In the Morning, while it was still very dark, he got up and went out to a deserted place, and there he prayed.
In today’s Gospel, we are once again swept away with whirl wind urgency by Mark as he continues his Jesus story. After casting out the demons in the synagogue the morning of Sabbath, Jesus then hurries to the home of Simon and Andrew with James and John tagging along. Simon’s mother-in-law was sick in bed with a fever which in those days could be considered if bad enough, life threatening. Now even though it was the Sabbath and the Jews were supposed to take it easy and have a quiet day until sundown when the Sabbath was over, Jesus was very busy, anything but quiet. After casting out demons that morning, he makes a quick trip to Simon’s house, ignoring the Sabbath rules and heals Simon’s mother-in-law.
The next morning after the Sabbath, after all this commotion and stress the day before was over, ‘While it was still very dark’, Jesus slipped out of the house, alone, and found a quiet place to pray. A Sacred Space. This was often his habit. He sought quiet comfort and peace through meditation and prayer; one with his Father.
As I was preparing for this sermon today, I kept asking myself why did Jesus feel the need to pray? Why do I feel the need to pray? Why do you feel the need to pray? Why does anyone feel the need to pray?
When I was a small child, one of my first memories of praying was saying my nightly, ‘Now I lay me down to sleep’ prayer with my parents before I went to sleep. Also, the nightly thanksgiving prayer before the meal, the prayers at church camp, the prayers during Sunday School, in the huddle in the locker room before a game, and so forth and so forth and so forth. These prayers, for me, were often said out of duty. Out of an obligation. Said because they were the right thing to do, not because I fully understood what it meant to pray. It wasn’t until much later in life that I became aware of how really powerful and important prayer can be.
For some folks, the only prayer that they participate in are those crisis prayers as I call them......’The Dear Lord, if you help me get to work on time, I promise I’ll get up earlier tomorrow’ type of prayers. But in our Gospel this morning, Jesus teaches us, by modeling how necessary and important it is for us to set aside time to pray, to rejuvenate, even when we are extremely busy and life is moving at an urgent pace.
All throughout the Gospels, we see Jesus reaching out to his Father through prayer for comfort, for direction, for spiritual renewal, and for courage to do God’s will. As Christian’s we are called to follow the Good Example of Jesus Christ, and as such, praying should be an important part of our lives even when our lives are complicated, busy and sometimes overwhelming.
How to pray is up to each of us. It is a personal Sacred Time that you create between yourself and God. It could be a formal set time each day. It could be a conversation you have with God as you are taking a walk, riding your bike, sitting in church before, during or after service or even soaking in the tub. It could be while you’re doing the dishes, weeding the garden, or driving to work or home from the store. The time, the place, the situation doesn’t matter. What matters is making that connection with God in thoughtful, meaningful, genuine prayer.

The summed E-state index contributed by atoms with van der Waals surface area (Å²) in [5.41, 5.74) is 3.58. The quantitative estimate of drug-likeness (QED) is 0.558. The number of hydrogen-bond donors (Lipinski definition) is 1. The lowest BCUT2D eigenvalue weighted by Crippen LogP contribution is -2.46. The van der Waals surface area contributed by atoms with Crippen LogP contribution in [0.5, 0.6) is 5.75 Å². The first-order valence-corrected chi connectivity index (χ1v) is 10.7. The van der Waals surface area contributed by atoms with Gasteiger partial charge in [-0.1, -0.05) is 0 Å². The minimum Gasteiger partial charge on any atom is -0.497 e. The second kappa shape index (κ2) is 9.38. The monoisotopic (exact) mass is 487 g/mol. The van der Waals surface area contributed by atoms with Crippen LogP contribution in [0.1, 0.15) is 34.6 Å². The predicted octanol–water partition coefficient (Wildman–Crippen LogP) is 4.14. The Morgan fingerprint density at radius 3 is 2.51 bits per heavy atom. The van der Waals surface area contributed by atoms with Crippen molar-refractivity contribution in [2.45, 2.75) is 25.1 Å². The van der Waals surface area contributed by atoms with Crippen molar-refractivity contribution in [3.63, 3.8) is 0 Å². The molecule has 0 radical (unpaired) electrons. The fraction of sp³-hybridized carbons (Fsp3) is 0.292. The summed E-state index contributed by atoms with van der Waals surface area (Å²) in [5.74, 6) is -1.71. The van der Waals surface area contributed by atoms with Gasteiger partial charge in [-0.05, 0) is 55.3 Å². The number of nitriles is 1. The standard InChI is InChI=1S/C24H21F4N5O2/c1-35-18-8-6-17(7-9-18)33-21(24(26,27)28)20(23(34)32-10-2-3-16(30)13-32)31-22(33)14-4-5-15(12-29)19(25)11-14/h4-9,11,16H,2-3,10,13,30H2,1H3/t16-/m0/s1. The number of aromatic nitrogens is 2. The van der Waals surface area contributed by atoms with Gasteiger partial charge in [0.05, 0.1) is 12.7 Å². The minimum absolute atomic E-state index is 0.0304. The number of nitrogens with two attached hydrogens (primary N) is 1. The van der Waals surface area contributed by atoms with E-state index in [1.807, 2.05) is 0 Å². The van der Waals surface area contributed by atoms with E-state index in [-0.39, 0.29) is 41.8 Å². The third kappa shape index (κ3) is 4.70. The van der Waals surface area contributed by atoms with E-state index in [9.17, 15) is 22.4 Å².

Often times we pray to ask for something, like healing, or direction, a blessing or for an answer. Other times, we pray to give thanks. Sometimes we don’t even know what to pray for or how to start to start the prayer. The important thing is to just take a deep breathe, clear your mind, and pray.
The who, the what, the when, the why, the how really doesn’t matter, it’s making the effort. It’s the slipping away and entering into a Sacred Space with God that matters.
When we clear our minds, and enter into a Sacred Space with prayer, and even though God is always with us, he steps in even closer, and he becomes present with us in the conversation.
As we are fast approaching Lent, I encourage you to find your own Sacred Space with God, and enter into Lent with Him, and through him, finding peace in his Love, joy in his kindness and Direction through his words.
In this quiet prayer time, we can allow God to wash over us, to be in us, and to heal, direct, guide, and comfort us giving us the peace that comes with Grace.
Currently one of my favorite Contemporary Christian songs is ‘Just Breathe’ by Jonny Diaz. It reminds me so much of my life and the life of so many of my friends. In it he talks about the Chaos that sometimes our lives feel like, and how we should just take a deep breath, and rest at the feet of our Lord, finding the Peace of God:
Alarm clock screaming bare feet hit the floor
It’s off to the races everybody out the door
I’m feeling like I’m falling behind, it’s a crazy life
Ninety miles an hour going fast as I can
Trying to push a little harder trying to get the upper hand
So much to do in so little time, it’s a crazy life
It’s ready, set, go it’s another wild day
When the stress is on the rise
in my heart I feel you say
Just Breathe, just breathe
Come and rest at my feet
And be, just be